Regional media startup Tech In Asia is close to raising as much as $6 million in new funding, three sources with knowledge of the round told TechCrunch.
Singapore-based Tech In Asia’s most recent raise was a $4 million Series C that closed in June 2015, previous funding prior to that was undisclosed. The site was one of the first to cover tech and startup news across Asia since its inception in 2009, but it may be finally seeking an exit. Two sources indicated that the company solicited (and entertained) acquisition offers whilst it was out raising this time around. Ultimately, it didn’t find a match with a suitor and thus is taking on this new capital, which will keep it independent.
Tech In Asia founder and CEO Willis Wee declined to comment for this story.
News of this round follows restructuring at Tech In Asia which saw it slim down its focus on India by letting staff go and canceling previously scheduled conferences in the country, as Medianama reported. While it did lose headcount in India, Tech In Asia is hiring for 14 positions across Southeast Asia — including editorial roles in Singapore and Indonesia — where its event business is both more established and more lucrative.
In total, Tech In Asia has close to 100 staff, most of whom are based in Southeast Asia, with offices in Singapore, Jakarta and Tokyo. On editorial, it has reporters in a range of countries including Japan, China, Singapore, India, the Philippines, and Indonesia.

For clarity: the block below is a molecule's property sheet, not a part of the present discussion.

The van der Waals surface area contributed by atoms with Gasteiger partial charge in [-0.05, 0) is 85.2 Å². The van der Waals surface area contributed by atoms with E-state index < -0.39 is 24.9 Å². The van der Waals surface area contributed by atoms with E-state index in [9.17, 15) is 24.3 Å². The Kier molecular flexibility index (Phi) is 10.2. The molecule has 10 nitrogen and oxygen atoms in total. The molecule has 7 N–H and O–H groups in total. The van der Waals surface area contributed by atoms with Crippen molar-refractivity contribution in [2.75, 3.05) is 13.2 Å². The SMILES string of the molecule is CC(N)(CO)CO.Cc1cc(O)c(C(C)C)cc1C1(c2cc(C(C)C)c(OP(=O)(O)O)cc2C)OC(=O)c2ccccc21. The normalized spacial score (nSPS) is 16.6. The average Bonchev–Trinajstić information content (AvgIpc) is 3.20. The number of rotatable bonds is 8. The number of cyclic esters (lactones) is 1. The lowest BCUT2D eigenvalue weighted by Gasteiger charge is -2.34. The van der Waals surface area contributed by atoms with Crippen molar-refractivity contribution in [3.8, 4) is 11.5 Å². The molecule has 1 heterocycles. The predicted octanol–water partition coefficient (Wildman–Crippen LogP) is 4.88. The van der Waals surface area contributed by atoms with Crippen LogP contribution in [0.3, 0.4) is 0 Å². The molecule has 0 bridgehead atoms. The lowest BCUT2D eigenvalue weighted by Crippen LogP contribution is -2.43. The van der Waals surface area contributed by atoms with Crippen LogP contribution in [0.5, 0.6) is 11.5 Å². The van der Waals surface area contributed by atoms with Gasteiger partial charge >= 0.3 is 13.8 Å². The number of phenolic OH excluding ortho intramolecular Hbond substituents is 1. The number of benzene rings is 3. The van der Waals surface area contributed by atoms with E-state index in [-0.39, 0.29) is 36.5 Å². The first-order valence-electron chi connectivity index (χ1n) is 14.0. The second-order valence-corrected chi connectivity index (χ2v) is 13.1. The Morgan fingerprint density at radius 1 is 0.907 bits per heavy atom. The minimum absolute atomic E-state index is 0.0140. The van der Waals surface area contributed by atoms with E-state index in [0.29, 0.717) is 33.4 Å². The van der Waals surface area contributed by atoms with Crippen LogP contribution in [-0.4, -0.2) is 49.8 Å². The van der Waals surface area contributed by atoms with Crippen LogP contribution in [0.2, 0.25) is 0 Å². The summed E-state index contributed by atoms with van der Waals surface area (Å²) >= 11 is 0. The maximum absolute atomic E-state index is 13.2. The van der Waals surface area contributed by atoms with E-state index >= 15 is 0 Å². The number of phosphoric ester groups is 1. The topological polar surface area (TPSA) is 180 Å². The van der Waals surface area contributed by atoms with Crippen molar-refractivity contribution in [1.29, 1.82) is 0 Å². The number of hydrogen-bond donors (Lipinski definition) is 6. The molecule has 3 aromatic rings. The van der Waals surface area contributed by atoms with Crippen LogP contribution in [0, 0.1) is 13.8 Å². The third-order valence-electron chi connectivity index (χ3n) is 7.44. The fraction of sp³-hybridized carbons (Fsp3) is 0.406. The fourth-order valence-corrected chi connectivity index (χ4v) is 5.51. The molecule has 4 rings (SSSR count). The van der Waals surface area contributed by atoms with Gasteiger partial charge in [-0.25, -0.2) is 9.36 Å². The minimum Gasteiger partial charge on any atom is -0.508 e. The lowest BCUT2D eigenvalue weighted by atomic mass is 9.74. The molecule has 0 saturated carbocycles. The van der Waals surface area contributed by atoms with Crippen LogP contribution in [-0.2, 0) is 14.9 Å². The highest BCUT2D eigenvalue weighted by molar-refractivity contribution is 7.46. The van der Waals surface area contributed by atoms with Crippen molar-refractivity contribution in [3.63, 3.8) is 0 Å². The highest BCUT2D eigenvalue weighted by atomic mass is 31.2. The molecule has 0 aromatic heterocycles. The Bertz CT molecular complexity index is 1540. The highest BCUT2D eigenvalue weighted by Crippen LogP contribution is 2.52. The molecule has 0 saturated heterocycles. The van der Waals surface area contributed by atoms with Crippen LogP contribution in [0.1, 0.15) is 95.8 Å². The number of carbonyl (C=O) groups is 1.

Like most media companies — including TechCrunch — it focuses on events to bring in a large chunk of revenue, but Tech In Asia has also explored other options.
When we covered its Series C round in 2015, Tech In Asia was gearing up to push itself into the data and analytics business through TechList, an Asia-centric take on services like Crunchbase and CB Insights which graduated Y Combinator. TechList has since been integrated into Tech In Asia itself, where it showcases data and offers analytics for paying subscribers, but it is no longer the big focus. That has shifted to recruitment.
The company is hoping that its position as a media site serving the tech industry across Asia — and in particularly Southeast Asia — can translate to the go-to platform to connect job seekers and employers. The site launched its recruitment business in May 2016 and it claims big names like Facebook, Uber and Garena as customers.
Elsewhere, it makes money from native advertising — content written like editorial but provided by sponsors — since it ceased displaying traditional advertising on its website some time ago.
E27 competes more directly through its Echelon events business, but it has gone through some challenging times of late. It raised $2.2 million last year, but months earlier had been forced to lay off much of its team due to restructuring.
Deal Street Asia, meanwhile, is more recent arrival to Southeast Asia, and it takes a broader focus on news around financing and capital beyond just tech. The three-year-old company raised an undisclosed seed investment in late 2015, which included money from Hindustan Times, an India-based media group that runs Mint and MintAsia among other news organizations. Deal Street Asia is currently in talks to close new financing, according to a source with knowledge of its plans.